(This is by Justin Gerard—here’s a LINK to a really interesting website dedicated to fantasy illustration where we found it.)

The story hasn’t ended, however, though time goes back into its biggest blur yet.  The dragon dead, the Mountain recovered by the dwarves, Bilbo “started on his long road home” .  Long it is, as “by mid-winter Gandalf and Bilbo had come all the way back…to the doors of Beorn’s house: and there for a while they both stayed…It was spring, and a fair one with mild weathers and a bright sun, before Bilbo and Gandalf took their leave at last of Beorn…”  (The Hobbit, Chapter 18, “The Return Journey”)  We see them reach Elrond’s Last Homely House “on May the First”, though “after a week…[Bilbo and Gandalf] said farewell to Elrond” (The Hobbit, Chapter 19, “The Last Stage”).  It is June, however, while the two are still on their journey (“for now June brought summer”) and, in fact, we are told that it is precisely the 22nd of June that they arrive at Bag End, as, on that day, “Messrs Grubb, Grubb, and Burrowes” are about to auction off “the effects of the late Bilbo Baggins, Esquire”.

The book goes on a little further, into Bilbo’s future, but this seems like a good place for us to end this posting.  What have we discovered with our investigation?  We guess we would say that, in The Hobbit, time comes in two forms:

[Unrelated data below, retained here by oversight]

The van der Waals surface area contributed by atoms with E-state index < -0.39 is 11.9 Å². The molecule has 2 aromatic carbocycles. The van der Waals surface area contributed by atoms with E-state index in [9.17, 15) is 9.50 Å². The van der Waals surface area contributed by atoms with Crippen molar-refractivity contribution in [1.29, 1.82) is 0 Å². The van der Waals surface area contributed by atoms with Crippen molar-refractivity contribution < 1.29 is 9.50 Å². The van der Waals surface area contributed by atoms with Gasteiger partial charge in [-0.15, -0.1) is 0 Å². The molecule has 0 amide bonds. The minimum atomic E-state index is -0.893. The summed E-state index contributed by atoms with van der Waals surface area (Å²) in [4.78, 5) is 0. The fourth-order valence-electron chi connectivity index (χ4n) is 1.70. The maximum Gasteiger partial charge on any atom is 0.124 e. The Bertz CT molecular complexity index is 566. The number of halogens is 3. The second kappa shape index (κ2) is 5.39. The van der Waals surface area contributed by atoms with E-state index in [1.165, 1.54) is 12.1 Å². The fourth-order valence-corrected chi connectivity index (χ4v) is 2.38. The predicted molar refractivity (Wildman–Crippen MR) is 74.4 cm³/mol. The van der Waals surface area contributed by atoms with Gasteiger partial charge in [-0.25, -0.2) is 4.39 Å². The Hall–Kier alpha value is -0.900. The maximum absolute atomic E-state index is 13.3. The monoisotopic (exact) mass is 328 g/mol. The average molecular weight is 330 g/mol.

1. there is passing time—those blurs when people are traveling or waiting—this can be simply marked as time passing, or it may be described in weeks
  2. there is slowed time—this is around important events in the narrative and is always specific to days

And, unless one keeps a very detailed journal


perhaps this can be seen as a kind of imitation of everyone’s life:  long stretches of just “doing things” broken up by short patches of intense, memorable activity.  What do you think, readers?

And, while you’re thinking, thanks for reading.



On Time (1)


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Welcome, dear readers, as ever.

Our last two postings were all about calendars of various sorts and, as we thought about those, it brought us back to something we’d seen some years ago at the wonderful Strong National Museum of Play in Rochester, New York.


In the part of the museum called “Reading Adventureland”,


there was a small exhibit on JRRT, and, in the middle, was this:



This is a reproduction of the first page (from the collection of JRRT’s papers at Marquette University) of a highly-detailed chronology of Book One of The Fellowship of the Ring, covering, day by day, the movements of major characters from the end of September, SR1418, through the first half of October.

It doesn’t surprise us that there would be such a thing—considering how many names there are:  Frodo, Tom Bombadil, Aragorn, Gandalf, Elrond, and Glorfindel (not to mention the Nazgul)—and all are potentially in play in this short time, something almost like a train schedule would seem necessary.